U.K. Detains Cambodian Ship

Thursday, August 08, 2002
Surveyors from the Maritime and Coastguard Agency have detained a Cambodian registered ship after they found that the ship was just playing lip-service to the newly introduced requirements for a safety management system. `Sea Runner a 1965 built 1242 gross ton three-hold general cargo vessel was detained in Seaham on August 6. She had been targeted for inspection after having been detained four times previously in Europe in the past year. On boarding surveyors found that the Russian crew could not identify the company responsible for the operation of the ship, identify the designated person ashore responsible for monitoring the safe operation of the ship or produce safety management documentation in their working language. There were no procedures for ship operations, emergency preparedness or planned maintenance records. No one on board could recall whether any internal or external audit had been carried out even though International Safety Management Certificates had been issued to the ship in July. The company’s Document of Compliance and the ship’s Safety Management Certificate had been issued to the operators Belize Bureau of Shipping (Istanbul Turkey) Ltd on behalf of the Kingdom of Cambodia by the Cosmos Bureau of Shipping in Busan Korea in July 2002. The lack of safe management clearly manifested itself as the inspection unfolded. A canvas awning had been placed over the upper decks of wheelhouse to prevent water leaking through corrosion holes in the decks. Corrosion problems were also evident by temporary repairs on hatch coamings, weathertight doors and decks. Lifeboat launching drills had not been carried out at required intervals and the lifeboat davits had severe corrosion problems in the davit structure. Liferafts on board were found incorrectly secured and would not have automatically operated in the event of the vessel sinking. The vessel had arrived at Seaham with a cargo of timber and did not have large-scale charts of the area and the charts she did have were not corrected. Problems were also discovered with her distress flares and navigational equipment. Annual surveys for Safety Construction, Safety Equipment, Load Line and other Convention certificates had been carried out by the Honduras International Survey and Inspection Bureau in June 2002 but apparently none of these deficiencies had been addressed. The vessel is presently waiting for the attendance of a Russian speaking flag and/or classification society surveyor to attend to carry out an ISM audit and report on definitive repairs. The vessel will not be released until the requirements of the ISM Code have been met and she is safe to continue her voyage.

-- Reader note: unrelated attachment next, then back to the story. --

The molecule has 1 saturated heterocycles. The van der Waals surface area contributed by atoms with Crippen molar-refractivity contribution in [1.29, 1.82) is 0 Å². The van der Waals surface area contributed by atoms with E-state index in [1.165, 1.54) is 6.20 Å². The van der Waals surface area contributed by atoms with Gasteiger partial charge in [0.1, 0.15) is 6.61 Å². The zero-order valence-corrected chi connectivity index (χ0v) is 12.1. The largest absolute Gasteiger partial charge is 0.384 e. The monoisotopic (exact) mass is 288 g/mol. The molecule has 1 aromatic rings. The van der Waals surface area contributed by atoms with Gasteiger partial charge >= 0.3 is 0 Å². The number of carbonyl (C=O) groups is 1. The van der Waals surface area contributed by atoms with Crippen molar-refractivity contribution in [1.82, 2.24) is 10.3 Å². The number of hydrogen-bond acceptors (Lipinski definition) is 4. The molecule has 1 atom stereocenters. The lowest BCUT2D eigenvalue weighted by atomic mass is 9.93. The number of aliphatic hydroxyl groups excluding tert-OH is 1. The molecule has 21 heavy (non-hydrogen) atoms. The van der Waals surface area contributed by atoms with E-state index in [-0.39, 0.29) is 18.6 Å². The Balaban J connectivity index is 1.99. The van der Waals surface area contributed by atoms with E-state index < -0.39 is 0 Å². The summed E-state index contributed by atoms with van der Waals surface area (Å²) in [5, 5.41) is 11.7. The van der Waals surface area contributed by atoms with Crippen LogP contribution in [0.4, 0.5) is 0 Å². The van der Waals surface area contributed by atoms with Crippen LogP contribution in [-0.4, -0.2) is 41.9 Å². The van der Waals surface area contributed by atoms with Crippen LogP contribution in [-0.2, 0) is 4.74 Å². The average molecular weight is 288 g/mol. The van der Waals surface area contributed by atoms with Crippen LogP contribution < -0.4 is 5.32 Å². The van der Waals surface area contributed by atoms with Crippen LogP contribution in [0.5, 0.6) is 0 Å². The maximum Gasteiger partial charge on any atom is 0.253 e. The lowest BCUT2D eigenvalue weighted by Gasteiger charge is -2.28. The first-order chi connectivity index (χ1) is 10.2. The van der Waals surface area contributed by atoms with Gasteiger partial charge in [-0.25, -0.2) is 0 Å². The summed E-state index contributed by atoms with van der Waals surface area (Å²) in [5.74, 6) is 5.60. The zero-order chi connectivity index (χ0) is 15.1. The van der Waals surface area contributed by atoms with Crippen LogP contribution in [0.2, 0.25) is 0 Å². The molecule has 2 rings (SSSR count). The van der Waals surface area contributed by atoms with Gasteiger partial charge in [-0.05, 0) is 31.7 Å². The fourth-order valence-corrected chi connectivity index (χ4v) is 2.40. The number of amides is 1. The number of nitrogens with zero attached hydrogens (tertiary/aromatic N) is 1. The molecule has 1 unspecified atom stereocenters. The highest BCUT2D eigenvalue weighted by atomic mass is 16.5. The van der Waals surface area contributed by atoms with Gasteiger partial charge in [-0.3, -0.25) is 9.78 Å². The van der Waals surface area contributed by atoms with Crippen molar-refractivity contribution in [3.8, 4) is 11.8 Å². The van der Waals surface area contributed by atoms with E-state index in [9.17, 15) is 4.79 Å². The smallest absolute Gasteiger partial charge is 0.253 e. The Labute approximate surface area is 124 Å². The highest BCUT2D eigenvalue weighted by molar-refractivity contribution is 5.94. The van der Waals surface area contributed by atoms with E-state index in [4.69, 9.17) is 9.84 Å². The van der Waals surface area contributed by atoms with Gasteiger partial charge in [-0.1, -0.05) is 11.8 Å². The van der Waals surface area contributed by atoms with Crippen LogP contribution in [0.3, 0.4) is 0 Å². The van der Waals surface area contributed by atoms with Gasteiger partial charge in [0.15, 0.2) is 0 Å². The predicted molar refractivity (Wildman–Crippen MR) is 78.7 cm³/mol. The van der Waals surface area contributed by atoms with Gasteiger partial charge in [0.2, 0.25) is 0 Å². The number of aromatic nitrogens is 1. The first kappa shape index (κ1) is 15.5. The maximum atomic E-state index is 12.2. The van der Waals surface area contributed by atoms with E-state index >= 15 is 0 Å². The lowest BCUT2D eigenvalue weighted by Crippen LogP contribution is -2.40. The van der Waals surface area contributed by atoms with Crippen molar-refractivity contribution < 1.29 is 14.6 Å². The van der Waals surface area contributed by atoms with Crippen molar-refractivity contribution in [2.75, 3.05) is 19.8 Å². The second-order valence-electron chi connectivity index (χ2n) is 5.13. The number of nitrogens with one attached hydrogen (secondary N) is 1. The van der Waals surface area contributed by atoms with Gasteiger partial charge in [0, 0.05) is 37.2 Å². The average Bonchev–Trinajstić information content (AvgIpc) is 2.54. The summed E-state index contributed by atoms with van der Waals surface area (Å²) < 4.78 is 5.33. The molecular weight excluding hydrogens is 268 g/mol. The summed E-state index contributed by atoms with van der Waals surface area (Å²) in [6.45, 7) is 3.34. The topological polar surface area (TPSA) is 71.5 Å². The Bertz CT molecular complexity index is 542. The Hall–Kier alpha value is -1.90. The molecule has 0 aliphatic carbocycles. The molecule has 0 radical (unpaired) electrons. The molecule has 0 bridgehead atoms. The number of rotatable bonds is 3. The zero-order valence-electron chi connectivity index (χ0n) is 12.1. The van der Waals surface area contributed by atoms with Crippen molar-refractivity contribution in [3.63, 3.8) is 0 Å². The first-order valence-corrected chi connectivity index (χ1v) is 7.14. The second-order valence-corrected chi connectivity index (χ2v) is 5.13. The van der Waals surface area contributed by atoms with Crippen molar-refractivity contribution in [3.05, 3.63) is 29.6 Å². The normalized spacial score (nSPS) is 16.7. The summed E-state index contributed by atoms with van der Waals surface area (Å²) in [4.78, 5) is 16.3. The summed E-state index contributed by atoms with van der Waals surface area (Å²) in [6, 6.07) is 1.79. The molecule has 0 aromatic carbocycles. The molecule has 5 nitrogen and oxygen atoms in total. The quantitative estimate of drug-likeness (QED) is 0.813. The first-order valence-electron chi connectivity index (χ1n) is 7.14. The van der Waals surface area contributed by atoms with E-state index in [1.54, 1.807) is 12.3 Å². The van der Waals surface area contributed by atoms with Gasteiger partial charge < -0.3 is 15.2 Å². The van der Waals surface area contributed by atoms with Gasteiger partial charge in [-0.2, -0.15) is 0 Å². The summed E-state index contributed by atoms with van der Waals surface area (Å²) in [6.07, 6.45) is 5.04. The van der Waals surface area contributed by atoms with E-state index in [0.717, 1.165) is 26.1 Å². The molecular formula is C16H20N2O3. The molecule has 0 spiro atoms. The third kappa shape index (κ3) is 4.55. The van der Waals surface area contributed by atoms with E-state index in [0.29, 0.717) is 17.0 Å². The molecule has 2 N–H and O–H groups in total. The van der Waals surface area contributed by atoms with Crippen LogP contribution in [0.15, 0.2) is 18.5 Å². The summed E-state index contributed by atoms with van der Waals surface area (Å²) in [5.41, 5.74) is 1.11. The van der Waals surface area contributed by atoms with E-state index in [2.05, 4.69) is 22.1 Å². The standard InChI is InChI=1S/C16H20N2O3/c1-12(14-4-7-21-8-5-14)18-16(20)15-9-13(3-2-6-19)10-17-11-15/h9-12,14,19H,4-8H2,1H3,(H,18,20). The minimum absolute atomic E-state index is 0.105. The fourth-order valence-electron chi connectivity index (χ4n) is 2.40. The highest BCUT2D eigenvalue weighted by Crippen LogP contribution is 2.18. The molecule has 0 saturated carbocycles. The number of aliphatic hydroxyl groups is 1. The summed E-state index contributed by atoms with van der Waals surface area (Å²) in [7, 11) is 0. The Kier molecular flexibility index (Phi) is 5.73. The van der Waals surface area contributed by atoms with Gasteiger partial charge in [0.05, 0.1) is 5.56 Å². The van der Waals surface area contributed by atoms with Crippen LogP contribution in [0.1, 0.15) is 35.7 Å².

Maritime Reporter October 2014 Digital Edition
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